With all the hype in the media about the Takata airbag recall, it’s little wonder our phone has been running hot with import owners wondering if their cars are affected. So I thought I’d whip up a quick FAQ (bearing in mind I’m no airbag expert) to help you understand what is going on, and what to do.
So what the hell happened?
Takata in Japan is one of the world’s largest airbag manufacturers, covering something like 20% of the global vehicle market. At some point they discovered that one particular type of inflator in their airbags was allowing moisture to get into it. The end result, in Takata’s own testing, was that when the airbag went off, pieces of shrapnel were also fired at very high velocity into the poor bastard copping the airbag. So what did Takata do? Swept it under the rug and hoped that no-one would notice. Bad move.
How serious is the threat?
Serious enough that it can kill. In the event of an accident serious enough to set off an airbag, you will have shrapnel fired directly at your head and neck if the inflator is faulty.
So I’ve been driving around in a death trap all these years?
No, which also explains why the recall is so huge. The degradation occurs gradually, over many years, so it took a long time to realise there was a problem. Cars regularly exposed to moist air or heavy rain, in tropical areas for example, would most likely be affected sooner. Suffice to say that if your car is one of the affected models and is over 10 years old, you’d better make it a priority to get it checked.
How big is the scale of the recall?
On a scale of one to ten, about 458. It’s the biggest recall in automotive history. Last estimates put the number of affected vehicles worldwide at over 100 million, with 2.1 million vehicles in Australia alone. And herein lies the problem: Takata doesn’t just happen to have 100 million redesigned inflators sitting out in the back shed. Even at full production, it will probably another 5 years just to manufacture and distribute them all. To make matters worse, Takata has now gone bust. While the Japanese government will inevitably bail them out to save international embarrassment, these sorts of things delay production even further.
Why not pull all the cars off the road until they’re fixed?
The scale of the problem would cause chaos worldwide if all the affected vehicles were ordered off the road. Remember, this is a problem that MAY occur over time, so governments around the world are instead having to grit their teeth and allow affected vehicles to keep being driven while waiting for the new inflators to be produced.
How long do I need to wait for a replacement inflator?
Even in Japan, dealers are saying a minimum of 18 months for most vehicle owners to have their inflators replaced. This isn’t the dealer or manufacturer playing games or avoiding having to do the work. There are simply not enough parts to go around. Everyone around the world is in the same boat in that regard.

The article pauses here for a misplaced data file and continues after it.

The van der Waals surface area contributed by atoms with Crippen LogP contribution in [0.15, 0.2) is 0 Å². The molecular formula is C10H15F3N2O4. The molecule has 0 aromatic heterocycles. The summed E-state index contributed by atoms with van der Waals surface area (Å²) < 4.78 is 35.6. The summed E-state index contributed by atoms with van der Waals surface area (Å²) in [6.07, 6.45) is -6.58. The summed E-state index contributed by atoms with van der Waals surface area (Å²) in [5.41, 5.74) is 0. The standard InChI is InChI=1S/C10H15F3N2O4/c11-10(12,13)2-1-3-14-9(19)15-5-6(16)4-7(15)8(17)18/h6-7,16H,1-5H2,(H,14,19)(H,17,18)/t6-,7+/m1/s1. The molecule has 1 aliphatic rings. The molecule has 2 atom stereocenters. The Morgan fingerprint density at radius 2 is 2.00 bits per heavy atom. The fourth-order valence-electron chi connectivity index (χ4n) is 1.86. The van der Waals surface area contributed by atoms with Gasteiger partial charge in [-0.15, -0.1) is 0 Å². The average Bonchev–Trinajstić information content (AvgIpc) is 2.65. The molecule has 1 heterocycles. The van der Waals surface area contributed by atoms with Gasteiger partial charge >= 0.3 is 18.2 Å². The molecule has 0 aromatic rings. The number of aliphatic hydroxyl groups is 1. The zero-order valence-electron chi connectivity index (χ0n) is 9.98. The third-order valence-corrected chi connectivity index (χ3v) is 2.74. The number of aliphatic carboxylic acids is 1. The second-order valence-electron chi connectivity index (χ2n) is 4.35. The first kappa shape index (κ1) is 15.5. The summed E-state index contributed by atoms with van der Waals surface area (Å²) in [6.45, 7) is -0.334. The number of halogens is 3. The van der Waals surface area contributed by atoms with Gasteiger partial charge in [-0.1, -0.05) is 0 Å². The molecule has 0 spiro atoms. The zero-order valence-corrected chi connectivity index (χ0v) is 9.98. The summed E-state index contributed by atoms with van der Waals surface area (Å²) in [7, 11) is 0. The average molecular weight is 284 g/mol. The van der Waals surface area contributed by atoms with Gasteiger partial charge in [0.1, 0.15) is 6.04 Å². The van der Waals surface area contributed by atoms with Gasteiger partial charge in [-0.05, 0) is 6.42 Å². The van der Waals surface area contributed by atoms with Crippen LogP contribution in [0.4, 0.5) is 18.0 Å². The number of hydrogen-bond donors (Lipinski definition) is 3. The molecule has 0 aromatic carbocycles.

My local dealer just replaced my inflator with the exact same type! I’m outraged!
The local media has had a field day reporting that 2/3 of Aussie-delivered vehicles with potentially faulty inflators have had them switched for the same part. But save the outrage: the current ‘faulty’ inflators are more readily available in Australia, and while installing one in your car won’t ultimately solve the problem, it’s a good stop-gap measure that will make your car safer until the re-designed inflators become available in coming years.
The $64m question: is my car affected?
If your car is Aussie-delivered, it’s easy, just click here and check if your car is on the list. If so, head to your local dealer and work out a solution.
If you’re driving an import, it gets a little trickier. The basic list of cars affected is here. It’s worth revisiting that page periodically, because it seems as though new makes and models are regularly being added. A quick glance over the list suggests that the following SEVS-eligible imports may be affected – EP3 Honda Civic Type R (2005-on), CT9A Mitsubishi Lancer Evo 8 and 8MR, Mitsubishi Delica D:5, Z12 Nissan Cube, AH10 Toyota Alphard (all variants), ANH20 Toyota Alphard and Vellfire (up to 2009), JZX110 Mark II, Blit and Verossa. Having said that, please make sure you double check the full list for yourself to make sure I haven’t missed any. UPDATE: a full list of manufacturer websites is listed at the bottom of this article.
I have an import and my car is on the list (or might be) – what do I do next?
If your car has been complied via SEVS, you are within your rights to contact your compliance workshop to arrange to have the repairs completed. If you’ve only imported your car in the last 12 months, chances are the recall has already been completed, as it’s a requirement for compliance in Australia. Of course, many compliance workshops may have closed down, or you may be thousands of kilometres from them and unable to take your car in. Additionally, many workshops themselves are still in the dark about what to do, as it is still currently almost impossible to get the new parts needed to complete the recall. Option 2 (and a better option in my opinion): go and get your original chassis number (not the Aussie VIN on the compliance plate) and give a dealer in New Zealand a call to double check. From there, ask the question as to whether or not they can at least supply a new inflator (possibly free of charge) when they finally become available, and then get a local mechanic to swap it over. It’s not quite the quick-and-easy solution available to local car owners, but it’s a solution nevertheless.
Still got questions? Reply below and I’ll do my best to answer.
Update June 2018:
The various manufacturers in Japan have checking sites set up so you can plug in your chassis number to confirm whether or not you need to get your airbags replaced. Click on the relevant link.